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The European Commission has recently introduced a draft communication recommending the most ambitious greenhouse gas emission reduction targets in the world. The paper says “The extra economic effort needed to reach 30 per cent — while still substantial — has fallen”. The cost of emission cuts is made up of purchasing carbon credits (for affected industries) and/or switching to alternative sources of fuel or activity that emit less and/or reducing the scale of the economic activity that leads to emissions. The carbon credit price has fallen, greener alternatives are being supported more and economic activity has declined due to down turn.

The paper urges to take advantage of these falling costs and increase the target from its current level at 20 per cent to a target of 30 per cent reduction from 1990 levels [1].

Some news coverage of the announcement does not agree and focuses on the potential financial costs of such targets [2]. There are a couple of things wrong with this focus on financial costs alone:

1. Policy actions cannot be judged on their costs alone.

Policy actions should be judged on the balance of their costs AND benefits AND compared to the costs and benefits of inaction. Appropriate economic assessment provides information on what the costs and benefits of an action and inaction are, whom they affect and how they can be compared.

Indeed this is how everyone makes decisions…we never consider just the costs of our actions…For example, I could be extending my lunch break enjoying the sun, or working on a project and get paid for it right now instead of writing this post. But then writing the post gives me the opportunity to learn more and share my knowledge with some benefits to others too hopefully. And here I am writing away as I believe that the net benefit (benefit minus cost) of writing this post is greater than what I have to forgo.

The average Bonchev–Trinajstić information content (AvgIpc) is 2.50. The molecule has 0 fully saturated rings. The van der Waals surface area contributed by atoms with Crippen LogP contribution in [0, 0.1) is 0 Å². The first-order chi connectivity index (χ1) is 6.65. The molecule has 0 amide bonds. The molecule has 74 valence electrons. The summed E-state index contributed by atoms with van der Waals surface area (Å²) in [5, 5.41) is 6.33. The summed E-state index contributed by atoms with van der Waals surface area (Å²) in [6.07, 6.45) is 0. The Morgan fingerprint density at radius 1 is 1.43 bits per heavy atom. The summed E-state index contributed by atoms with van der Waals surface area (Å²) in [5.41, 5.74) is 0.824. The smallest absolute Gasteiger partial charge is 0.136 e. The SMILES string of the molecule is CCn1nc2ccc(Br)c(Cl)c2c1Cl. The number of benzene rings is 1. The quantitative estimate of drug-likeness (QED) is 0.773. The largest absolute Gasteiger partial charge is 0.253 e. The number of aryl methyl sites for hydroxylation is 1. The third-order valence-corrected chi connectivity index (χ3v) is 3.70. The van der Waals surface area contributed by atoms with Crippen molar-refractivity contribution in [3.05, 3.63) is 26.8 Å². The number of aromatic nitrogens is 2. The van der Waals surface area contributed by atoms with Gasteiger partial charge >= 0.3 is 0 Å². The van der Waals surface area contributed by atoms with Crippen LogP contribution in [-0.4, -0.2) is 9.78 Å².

Businesses, from whose point of view the Times Online article [2] is written, are not expected to consider environmental benefits of their actions. But this is precisely why public sector environmental policy is made: to take account not only costs to businesses but also benefits to current and future generations.

In fact, the Commission paper shows that the additional investment needed for increasing the target from 20 per cent to 30 per cent could be offset by air quality improvements alone, which would save the EU some €6.5-€10bn in healthcare bills and reduce the need to control other pollutants [1].

2. The key supporting argument those who focus on financial costs make is that climate change does not exist and/or emissions from human activities are not the cause.

I am not qualified to discuss the science. I work within the current policy which accepts that climate change is happening and emissions related to human activities are a major cause which the world economy has to deal with.

More importantly, most activities that will reduce greenhouse gas emissions will have other benefits like the above mentioned example of improving ambient air quality for our enjoyment and protection of biodiversity – so that the beauties in the nature photography slide show which is (perhaps ironically) placed next to the Times Online article referred to above live beyond the archives in future.

The failure of Copenhagen Summit in December showed once more how important international cooperation really is [3]. But someone has to take the lead and the European Commission deserves congratulations for their action.

[1] Euractiv.com – Brussels to argue for 30% CO2 reduction target

[2] The Times – EU sets toughest targets to fight global warming

[3] See Wagyū’s commentary on the video footage from the Summit.